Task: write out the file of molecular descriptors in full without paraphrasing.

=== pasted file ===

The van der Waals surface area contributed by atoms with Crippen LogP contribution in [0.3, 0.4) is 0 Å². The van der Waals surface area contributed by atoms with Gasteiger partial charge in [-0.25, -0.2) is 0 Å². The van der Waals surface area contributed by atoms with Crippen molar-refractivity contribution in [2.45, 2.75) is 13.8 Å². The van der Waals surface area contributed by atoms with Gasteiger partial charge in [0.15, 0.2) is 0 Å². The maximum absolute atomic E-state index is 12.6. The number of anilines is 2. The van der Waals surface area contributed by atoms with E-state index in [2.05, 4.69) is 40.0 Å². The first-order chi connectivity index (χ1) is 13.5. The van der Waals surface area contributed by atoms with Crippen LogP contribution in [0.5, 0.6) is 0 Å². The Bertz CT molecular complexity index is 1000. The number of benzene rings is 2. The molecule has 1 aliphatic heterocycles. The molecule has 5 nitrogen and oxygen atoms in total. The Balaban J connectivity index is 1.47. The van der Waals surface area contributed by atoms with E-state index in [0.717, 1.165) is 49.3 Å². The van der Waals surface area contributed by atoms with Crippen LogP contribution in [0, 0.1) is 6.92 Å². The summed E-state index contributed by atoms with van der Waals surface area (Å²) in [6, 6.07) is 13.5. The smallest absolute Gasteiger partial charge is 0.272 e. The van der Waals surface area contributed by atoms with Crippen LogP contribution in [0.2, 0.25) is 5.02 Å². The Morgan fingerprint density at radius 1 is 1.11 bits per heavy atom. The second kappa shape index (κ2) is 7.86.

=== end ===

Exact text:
The van der Waals surface area contributed by atoms with Crippen LogP contribution in [0.3, 0.4) is 0 Å². The van der Waals surface area contributed by atoms with Gasteiger partial charge in [-0.25, -0.2) is 0 Å². The van der Waals surface area contributed by atoms with Crippen molar-refractivity contribution in [2.45, 2.75) is 13.8 Å². The van der Waals surface area contributed by atoms with Gasteiger partial charge in [0.15, 0.2) is 0 Å². The maximum absolute atomic E-state index is 12.6. The number of anilines is 2. The van der Waals surface area contributed by atoms with E-state index in [2.05, 4.69) is 40.0 Å². The first-order chi connectivity index (χ1) is 13.5. The van der Waals surface area contributed by atoms with Crippen LogP contribution in [0.5, 0.6) is 0 Å². The Bertz CT molecular complexity index is 1000. The number of benzene rings is 2. The molecule has 1 aliphatic heterocycles. The molecule has 5 nitrogen and oxygen atoms in total. The Balaban J connectivity index is 1.47. The van der Waals surface area contributed by atoms with E-state index in [0.717, 1.165) is 49.3 Å². The van der Waals surface area contributed by atoms with Crippen LogP contribution in [0, 0.1) is 6.92 Å². The summed E-state index contributed by atoms with van der Waals surface area (Å²) in [6, 6.07) is 13.5. The smallest absolute Gasteiger partial charge is 0.272 e. The van der Waals surface area contributed by atoms with Crippen LogP contribution in [0.2, 0.25) is 5.02 Å². The Morgan fingerprint density at radius 1 is 1.11 bits per heavy atom. The second kappa shape index (κ2) is 7.86.